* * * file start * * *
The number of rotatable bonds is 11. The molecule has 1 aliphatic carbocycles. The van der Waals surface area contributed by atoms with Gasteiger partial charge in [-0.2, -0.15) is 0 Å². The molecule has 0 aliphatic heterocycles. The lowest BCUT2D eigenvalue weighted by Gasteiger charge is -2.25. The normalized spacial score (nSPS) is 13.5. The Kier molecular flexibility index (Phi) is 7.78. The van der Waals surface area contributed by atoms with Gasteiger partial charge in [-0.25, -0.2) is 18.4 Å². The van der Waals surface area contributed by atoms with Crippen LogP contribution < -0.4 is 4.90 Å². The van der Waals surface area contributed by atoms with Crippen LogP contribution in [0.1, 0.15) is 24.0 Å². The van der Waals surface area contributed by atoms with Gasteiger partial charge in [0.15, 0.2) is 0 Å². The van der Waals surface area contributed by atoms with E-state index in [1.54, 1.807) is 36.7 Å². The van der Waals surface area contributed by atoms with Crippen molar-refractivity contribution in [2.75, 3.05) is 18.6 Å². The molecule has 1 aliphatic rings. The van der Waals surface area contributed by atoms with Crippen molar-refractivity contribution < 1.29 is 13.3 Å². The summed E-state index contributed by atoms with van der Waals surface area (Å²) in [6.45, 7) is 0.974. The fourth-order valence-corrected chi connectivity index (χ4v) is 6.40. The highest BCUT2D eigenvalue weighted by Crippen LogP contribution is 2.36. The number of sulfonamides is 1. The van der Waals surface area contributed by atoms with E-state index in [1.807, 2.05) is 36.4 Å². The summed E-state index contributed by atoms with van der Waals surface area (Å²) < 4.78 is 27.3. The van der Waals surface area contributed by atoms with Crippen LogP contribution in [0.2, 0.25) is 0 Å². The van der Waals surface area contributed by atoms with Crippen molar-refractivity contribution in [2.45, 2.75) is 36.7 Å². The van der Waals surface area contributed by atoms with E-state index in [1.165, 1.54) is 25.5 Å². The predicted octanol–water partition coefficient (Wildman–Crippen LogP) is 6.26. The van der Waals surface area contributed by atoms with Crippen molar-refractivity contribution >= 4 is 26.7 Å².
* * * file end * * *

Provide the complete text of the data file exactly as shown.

The number of rotatable bonds is 11. The molecule has 1 aliphatic carbocycles. The van der Waals surface area contributed by atoms with Gasteiger partial charge in [-0.2, -0.15) is 0 Å². The molecule has 0 aliphatic heterocycles. The lowest BCUT2D eigenvalue weighted by Gasteiger charge is -2.25. The normalized spacial score (nSPS) is 13.5. The Kier molecular flexibility index (Phi) is 7.78. The van der Waals surface area contributed by atoms with Gasteiger partial charge in [-0.25, -0.2) is 18.4 Å². The van der Waals surface area contributed by atoms with Crippen LogP contribution < -0.4 is 4.90 Å². The van der Waals surface area contributed by atoms with Crippen LogP contribution in [0.1, 0.15) is 24.0 Å². The van der Waals surface area contributed by atoms with Gasteiger partial charge in [0.15, 0.2) is 0 Å². The van der Waals surface area contributed by atoms with E-state index in [1.54, 1.807) is 36.7 Å². The van der Waals surface area contributed by atoms with Crippen molar-refractivity contribution in [2.75, 3.05) is 18.6 Å². The molecule has 1 aliphatic rings. The van der Waals surface area contributed by atoms with Crippen molar-refractivity contribution < 1.29 is 13.3 Å². The summed E-state index contributed by atoms with van der Waals surface area (Å²) in [6.45, 7) is 0.974. The fourth-order valence-corrected chi connectivity index (χ4v) is 6.40. The highest BCUT2D eigenvalue weighted by Crippen LogP contribution is 2.36. The number of sulfonamides is 1. The van der Waals surface area contributed by atoms with E-state index in [1.807, 2.05) is 36.4 Å². The summed E-state index contributed by atoms with van der Waals surface area (Å²) < 4.78 is 27.3. The van der Waals surface area contributed by atoms with Crippen LogP contribution in [0.2, 0.25) is 0 Å². The van der Waals surface area contributed by atoms with Crippen molar-refractivity contribution in [2.45, 2.75) is 36.7 Å². The van der Waals surface area contributed by atoms with E-state index in [1.165, 1.54) is 25.5 Å². The predicted octanol–water partition coefficient (Wildman–Crippen LogP) is 6.26. The van der Waals surface area contributed by atoms with Crippen molar-refractivity contribution >= 4 is 26.7 Å².